Let's start with Plant Combination of the Week. I thought this was rather tasty and I am quite smug about it because I had never grown this crocus before so wasn't sure of the exact shade of pink, I studied photos and hoped for the best; the pansy is from a mix but was flowering when I planted it so I knew the crocus had to fit with these shades of lavender and dusty pink. Note also the way the emerging leaves of Tulipa 'Silver Parrot' have a pinkish edge. I wish I could say that I had planned that detail but that's where serendipity comes in! The tulip is new to me too, so let's hope that fits with the colour scheme as planned...
|Crocus tommasinianus var. roseus and Pansy 'Cancan'|
So all the classic signs of spring's approach are here: although the nights are still frosty the sun is almost warm, buds are swelling and threatening to burst and so are Elizabeth's sheep in the field behind the back-up stock area.
|Hard to get comfy nowadays|
The birds and the bees
|A bee dives into Crocus 'Blue Pearl'|
Bumblebees have been lumbering about for a while, but this is the first week I have noticed large numbers of honeybees rummaging in the flowers. They need all the help they can get after a hard winter. Joe says that both his hives died out this year, honeybees are in difficulty - mites, disease and now the weather have taken a heavy toll. Having as many early-flowering plants in your garden as possible helps these insects to recover.
To market, to market...
On Tuesday morning I went to the market to buy a few plants because I'm doing a demonstration/talk for a garden club next week so I want to be able to give them a few ideas for things they can be doing now. I'll let you know the recipe for the planting I do for them in next week's post.
I was very pleased to see that there was a new plant stall (Spinneywell Nursery) at Moreton-in-Marsh market with some old favourites and a few unusual plants all in 9cm pots. Plants in small pots are very useful when you want to cram plenty of material into a planting. Market stalls will usually have competitively priced multibuy offers and of course the stallholder just brings what's looking good now - so it is easy to choose if you are wanting instant effects.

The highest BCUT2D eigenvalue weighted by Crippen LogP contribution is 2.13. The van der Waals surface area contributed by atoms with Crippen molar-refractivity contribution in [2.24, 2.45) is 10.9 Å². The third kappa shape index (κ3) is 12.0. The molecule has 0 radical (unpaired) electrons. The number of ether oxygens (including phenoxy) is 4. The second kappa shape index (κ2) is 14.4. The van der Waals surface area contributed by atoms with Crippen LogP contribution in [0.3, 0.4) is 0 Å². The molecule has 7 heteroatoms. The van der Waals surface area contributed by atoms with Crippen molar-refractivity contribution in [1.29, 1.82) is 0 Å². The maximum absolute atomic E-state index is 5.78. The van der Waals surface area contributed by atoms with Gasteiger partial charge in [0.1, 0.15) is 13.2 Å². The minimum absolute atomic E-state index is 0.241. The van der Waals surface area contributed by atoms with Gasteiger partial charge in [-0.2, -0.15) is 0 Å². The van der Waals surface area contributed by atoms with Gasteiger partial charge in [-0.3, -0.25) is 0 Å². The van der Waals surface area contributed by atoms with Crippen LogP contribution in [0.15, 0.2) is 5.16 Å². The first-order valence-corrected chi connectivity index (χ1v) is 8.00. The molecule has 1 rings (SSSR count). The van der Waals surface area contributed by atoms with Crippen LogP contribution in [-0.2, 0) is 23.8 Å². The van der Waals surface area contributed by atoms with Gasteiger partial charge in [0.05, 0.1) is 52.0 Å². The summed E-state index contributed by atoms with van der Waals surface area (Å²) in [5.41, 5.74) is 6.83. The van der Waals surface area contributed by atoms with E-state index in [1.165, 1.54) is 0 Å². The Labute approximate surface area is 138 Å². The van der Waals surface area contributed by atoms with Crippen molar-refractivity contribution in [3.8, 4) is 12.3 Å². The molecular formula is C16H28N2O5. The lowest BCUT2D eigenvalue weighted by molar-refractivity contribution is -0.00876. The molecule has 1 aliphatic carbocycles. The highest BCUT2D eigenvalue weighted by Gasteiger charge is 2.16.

|Moreton market - a major Cotswold attraction|
Go ahead, have some sweeties!
It was hard to resist the gaudy primulas and little potfuls of daffs that were on display at the other stalls. It looked like a lovely easterish box of sweets. Don't go thinking I'm against primulas - they are great when you want a dollop of colour at this time of year, it's just that I was looking for something else, but I won't tell you what it was until next week. In fact I get annoyed by plant snobbery, it is yet another of my hobby horses (I have a whole herd). After all, why deprive yourself of a certain plant just because someone else thinks it is common as muck? Have the plants you like, that's what I say.
|Barn Close Nursery's stall at the market.|
Where do you get yours?
People often ask me where I get my plants. I try to propagate as many as I can myself but when I do buy I like to buy from a range of sources. Occasionally I buy a few from an exciting repository of rarities such as Bob Brown's Cotswold Garden Flowers; I also use mail order, go to local garden centres, farm shops, markets, horticultural shows, garden gate stalls with honesty boxes, even DIY stores (but here you have to be careful about the quality of the plants as they may have been under cover for too long or badly watered). In short I go where everyone else goes as I don't want to be like the annoying cookery recipes in magazines which look lovely but demand absurdly obscure ingredients.
I also now have the temptation of the Hillier plants that we sell at the pottery, they do a great range of shrubs and perennials and my next job is to finalise the order I'm placing to replenish our stocks in time for our April Foolishnessevent. I already have my beady eye on some of the goodies in their availability list...